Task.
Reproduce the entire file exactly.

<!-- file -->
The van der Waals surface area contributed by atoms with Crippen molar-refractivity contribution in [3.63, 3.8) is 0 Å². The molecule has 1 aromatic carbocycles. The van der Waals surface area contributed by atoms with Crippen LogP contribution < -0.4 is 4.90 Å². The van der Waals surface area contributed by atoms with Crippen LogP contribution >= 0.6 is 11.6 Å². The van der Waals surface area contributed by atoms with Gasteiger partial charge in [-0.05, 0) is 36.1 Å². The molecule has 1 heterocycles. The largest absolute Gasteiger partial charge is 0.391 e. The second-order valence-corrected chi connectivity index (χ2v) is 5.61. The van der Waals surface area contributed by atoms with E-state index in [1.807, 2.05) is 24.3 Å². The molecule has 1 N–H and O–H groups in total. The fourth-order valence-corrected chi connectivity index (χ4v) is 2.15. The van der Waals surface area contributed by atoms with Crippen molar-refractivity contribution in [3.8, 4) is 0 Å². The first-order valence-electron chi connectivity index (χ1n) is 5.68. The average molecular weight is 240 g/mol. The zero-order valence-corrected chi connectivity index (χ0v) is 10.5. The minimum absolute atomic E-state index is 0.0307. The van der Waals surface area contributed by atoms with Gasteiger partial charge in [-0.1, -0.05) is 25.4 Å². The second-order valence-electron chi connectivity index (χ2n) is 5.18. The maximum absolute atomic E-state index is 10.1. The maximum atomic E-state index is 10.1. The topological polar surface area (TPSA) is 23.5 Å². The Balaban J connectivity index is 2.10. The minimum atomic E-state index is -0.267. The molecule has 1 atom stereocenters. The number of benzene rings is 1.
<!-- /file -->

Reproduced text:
The van der Waals surface area contributed by atoms with Crippen molar-refractivity contribution in [3.63, 3.8) is 0 Å². The molecule has 1 aromatic carbocycles. The van der Waals surface area contributed by atoms with Crippen LogP contribution < -0.4 is 4.90 Å². The van der Waals surface area contributed by atoms with Crippen LogP contribution >= 0.6 is 11.6 Å². The van der Waals surface area contributed by atoms with Gasteiger partial charge in [-0.05, 0) is 36.1 Å². The molecule has 1 heterocycles. The largest absolute Gasteiger partial charge is 0.391 e. The second-order valence-corrected chi connectivity index (χ2v) is 5.61. The van der Waals surface area contributed by atoms with E-state index in [1.807, 2.05) is 24.3 Å². The molecule has 1 N–H and O–H groups in total. The fourth-order valence-corrected chi connectivity index (χ4v) is 2.15. The van der Waals surface area contributed by atoms with Crippen molar-refractivity contribution in [3.8, 4) is 0 Å². The first-order valence-electron chi connectivity index (χ1n) is 5.68. The average molecular weight is 240 g/mol. The zero-order valence-corrected chi connectivity index (χ0v) is 10.5. The minimum absolute atomic E-state index is 0.0307. The van der Waals surface area contributed by atoms with Gasteiger partial charge in [-0.1, -0.05) is 25.4 Å². The second-order valence-electron chi connectivity index (χ2n) is 5.18. The maximum absolute atomic E-state index is 10.1. The maximum atomic E-state index is 10.1. The topological polar surface area (TPSA) is 23.5 Å². The Balaban J connectivity index is 2.10. The minimum atomic E-state index is -0.267. The molecule has 1 atom stereocenters. The number of benzene rings is 1.